Alternative fuels & Maritime Shipping
How realistic is it to have the world fleet change to alternative fuel by 2050? Environmental expert Guido Van Meel sheds some light on the alternatives.
However, let’s take a closer, realistic look at these alternatives. Ships have a lifetime of 25-30 years, meaning that if ordered today, the ship will sail till 2050. So, renewing the maritime fleet is a long process.
Let’s look at LNG. Fifteen years ago, Scandinavian shipowners and ports saw the possibility to switch the polluting HFO by LNG. LNG emits zero Sox, virtually zero particulate matter, and depending on the technology used 90 fewer NOx emissions. The use of LNG can result in GHG reductions by about 20% (if the methane slip can be controlled). But how is the situation today?
Beginning 2020, 175 LNG fueled ships were operational and about 200 on order. On top there are +/- 600 LNG carriers, that sometimes use their boil off gas. On a total of 60.000 ships worldwide this represents a modest 0.6% - 1.6% of the world fleet.
Considering that LNG is still a fossil fuel, then the result after 15 years is to be poor.
Why does it take so long?
1. A worldwide legal system is required, that allows the LNG-fuel to be used, with all safety issues involved.
2. LNG fuel tanks are twice as big as oil tanks (due to its energy density, the insulation - LNG is liquid at -162C°). Consequence is that larger container vessels (+18.000 TEU) are to use 2 LNG tanks of 11.000m³.
3. LNG infrastructure is expensive. Only small scale LNG supply in small Scandinavian ports can be done by cooling down natural gas from the normal grid and supply it by trucks. From the moment you need to supply for example 5.000ton HFO- equivalent, infrastructure needs include the construction of LNG storage tanks and a LNG bunkering barge. Building such a barge exceeds >20 million €, or 4-5 times the standard HFO-MDO bunkering barges.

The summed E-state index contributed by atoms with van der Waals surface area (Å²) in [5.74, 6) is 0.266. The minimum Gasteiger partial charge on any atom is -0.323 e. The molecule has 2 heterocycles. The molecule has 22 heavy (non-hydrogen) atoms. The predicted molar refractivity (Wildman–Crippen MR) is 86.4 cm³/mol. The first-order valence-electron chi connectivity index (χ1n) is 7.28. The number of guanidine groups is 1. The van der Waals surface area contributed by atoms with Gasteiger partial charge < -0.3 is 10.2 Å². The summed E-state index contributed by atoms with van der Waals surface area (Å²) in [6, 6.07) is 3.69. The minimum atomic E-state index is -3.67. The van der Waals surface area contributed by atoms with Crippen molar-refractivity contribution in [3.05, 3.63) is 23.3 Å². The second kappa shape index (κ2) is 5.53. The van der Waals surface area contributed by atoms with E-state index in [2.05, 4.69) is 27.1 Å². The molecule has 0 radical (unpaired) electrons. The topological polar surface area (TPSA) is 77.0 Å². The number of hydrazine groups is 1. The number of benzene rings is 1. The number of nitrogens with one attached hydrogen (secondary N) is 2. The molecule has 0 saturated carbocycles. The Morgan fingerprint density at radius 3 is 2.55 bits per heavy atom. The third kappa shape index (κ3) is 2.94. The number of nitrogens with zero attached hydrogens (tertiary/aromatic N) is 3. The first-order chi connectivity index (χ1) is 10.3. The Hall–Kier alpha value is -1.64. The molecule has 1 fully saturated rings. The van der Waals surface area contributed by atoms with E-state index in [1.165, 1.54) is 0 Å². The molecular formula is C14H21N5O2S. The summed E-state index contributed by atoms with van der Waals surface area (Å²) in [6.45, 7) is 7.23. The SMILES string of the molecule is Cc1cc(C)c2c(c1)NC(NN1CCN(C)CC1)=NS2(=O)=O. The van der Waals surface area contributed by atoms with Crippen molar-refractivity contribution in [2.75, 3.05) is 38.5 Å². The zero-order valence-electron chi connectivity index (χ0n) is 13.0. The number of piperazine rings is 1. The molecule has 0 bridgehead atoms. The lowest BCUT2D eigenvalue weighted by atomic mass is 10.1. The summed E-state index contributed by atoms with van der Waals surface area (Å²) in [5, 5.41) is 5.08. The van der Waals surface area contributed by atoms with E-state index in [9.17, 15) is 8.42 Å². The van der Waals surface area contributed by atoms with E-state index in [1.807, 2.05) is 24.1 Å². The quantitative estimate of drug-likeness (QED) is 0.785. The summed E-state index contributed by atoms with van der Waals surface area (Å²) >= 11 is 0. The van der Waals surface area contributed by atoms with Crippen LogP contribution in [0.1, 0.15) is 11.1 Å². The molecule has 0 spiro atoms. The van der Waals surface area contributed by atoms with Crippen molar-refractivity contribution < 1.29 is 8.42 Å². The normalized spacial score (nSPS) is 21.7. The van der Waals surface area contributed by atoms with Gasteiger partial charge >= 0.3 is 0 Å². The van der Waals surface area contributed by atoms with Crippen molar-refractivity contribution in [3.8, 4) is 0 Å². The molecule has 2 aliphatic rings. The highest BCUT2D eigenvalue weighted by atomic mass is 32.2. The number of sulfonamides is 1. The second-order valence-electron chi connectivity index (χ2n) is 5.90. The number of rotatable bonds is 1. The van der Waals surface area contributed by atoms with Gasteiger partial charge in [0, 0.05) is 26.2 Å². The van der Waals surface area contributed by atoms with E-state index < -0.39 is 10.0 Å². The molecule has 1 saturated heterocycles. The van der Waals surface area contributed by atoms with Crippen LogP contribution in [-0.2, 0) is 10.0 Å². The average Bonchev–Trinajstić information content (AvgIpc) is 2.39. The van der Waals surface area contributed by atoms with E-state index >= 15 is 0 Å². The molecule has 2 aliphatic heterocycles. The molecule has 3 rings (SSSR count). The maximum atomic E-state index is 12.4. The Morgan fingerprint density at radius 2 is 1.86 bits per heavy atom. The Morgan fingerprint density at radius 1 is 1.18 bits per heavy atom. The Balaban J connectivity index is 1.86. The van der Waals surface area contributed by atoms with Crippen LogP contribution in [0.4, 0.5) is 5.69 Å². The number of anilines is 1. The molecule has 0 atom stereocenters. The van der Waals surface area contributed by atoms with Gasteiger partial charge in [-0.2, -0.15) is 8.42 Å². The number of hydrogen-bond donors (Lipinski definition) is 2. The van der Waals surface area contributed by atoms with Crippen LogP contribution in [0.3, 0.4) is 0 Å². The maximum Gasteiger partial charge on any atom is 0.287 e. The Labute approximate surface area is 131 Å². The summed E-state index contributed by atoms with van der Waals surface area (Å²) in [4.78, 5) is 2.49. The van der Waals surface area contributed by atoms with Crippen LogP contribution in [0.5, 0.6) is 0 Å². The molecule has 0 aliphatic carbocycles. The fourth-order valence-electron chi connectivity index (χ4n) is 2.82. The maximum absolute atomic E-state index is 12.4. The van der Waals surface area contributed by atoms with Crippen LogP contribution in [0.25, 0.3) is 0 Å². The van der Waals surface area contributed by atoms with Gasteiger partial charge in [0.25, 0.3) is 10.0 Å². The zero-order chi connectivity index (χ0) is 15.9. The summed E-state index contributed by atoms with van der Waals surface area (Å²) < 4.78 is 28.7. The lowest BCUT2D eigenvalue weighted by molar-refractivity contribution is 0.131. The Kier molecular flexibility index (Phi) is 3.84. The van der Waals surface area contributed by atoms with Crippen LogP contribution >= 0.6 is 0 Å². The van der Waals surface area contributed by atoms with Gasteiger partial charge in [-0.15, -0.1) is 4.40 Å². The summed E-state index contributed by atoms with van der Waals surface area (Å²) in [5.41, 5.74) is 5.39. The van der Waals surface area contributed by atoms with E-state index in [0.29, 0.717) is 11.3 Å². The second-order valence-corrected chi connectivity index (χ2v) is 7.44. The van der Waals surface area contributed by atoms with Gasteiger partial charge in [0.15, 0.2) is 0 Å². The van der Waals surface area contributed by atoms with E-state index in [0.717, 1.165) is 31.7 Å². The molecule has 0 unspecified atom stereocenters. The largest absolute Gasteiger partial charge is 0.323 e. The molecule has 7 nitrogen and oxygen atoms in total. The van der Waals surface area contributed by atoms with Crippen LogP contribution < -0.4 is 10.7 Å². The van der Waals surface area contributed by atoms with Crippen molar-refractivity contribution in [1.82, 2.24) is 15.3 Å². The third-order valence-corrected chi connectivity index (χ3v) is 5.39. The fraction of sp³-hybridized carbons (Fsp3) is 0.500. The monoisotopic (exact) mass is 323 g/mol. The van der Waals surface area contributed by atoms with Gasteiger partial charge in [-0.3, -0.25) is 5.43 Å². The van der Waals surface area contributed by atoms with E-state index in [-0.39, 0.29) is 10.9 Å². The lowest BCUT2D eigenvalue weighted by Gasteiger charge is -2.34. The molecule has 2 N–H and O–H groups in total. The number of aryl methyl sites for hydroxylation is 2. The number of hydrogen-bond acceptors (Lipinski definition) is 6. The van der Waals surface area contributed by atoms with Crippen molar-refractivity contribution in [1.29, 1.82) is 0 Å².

4. The use of LNG requires an additional training of the crew with regards to handling and safety issues.
Specialized press promotes other alternative fuels such as hydrogen, ammonia, methanol, ethanol etc.
Clearly though also these new fuels have a long way ahead before being widely deployed or being commercially feasible. It requires also smart solutions to solve problems such as: energy density and the energy cost involved.
Hydrogen, liquid at -253C has as density close to 1/3 of LNG. Imagine then large container vessels sailing with 6 tanks of 11.000m3 ! The payload capacity by consequence is dramatically decreased! Also for ammonia the density is ca 50% of LNG, meaning that you need to double the tank capacity. Luckily, ammonia is liquid at -33C°.
It just does not (yet) add up.
Today only 96 seaports have LNG bunkering capacity; than we come to 96. The majority of the small scale bunker ports are situated in Northern Europe. On a global scale, only 30-40 ports have large scale LNG bunker facilities.
Solving this supply chain problem will be key to make alternative fuels successful.
But what to think about the ports?
Ports that will offer a multitude of fuels need to develop the required bunkering infrastructure. Bunkering ships for LNG, Hydrogen, ammonia etc. but you need also the storage tanks and other equipment. Amid the already scarcely available land in port areas, the problem only becomes bigger when including the required alternative fuel infrastructure, at waterfront.
In the ports of Rotterdam and Antwerp, ships bunkered respectively 12-13mln tonnes of HFO and -MDO and 7mln tonnes of HFO-1mln MDO. Switching even part of this volume to alternative fuels requires significant infrastructure investments and barges.
In short, stormy debates ahead.
Author: Guido Van Meel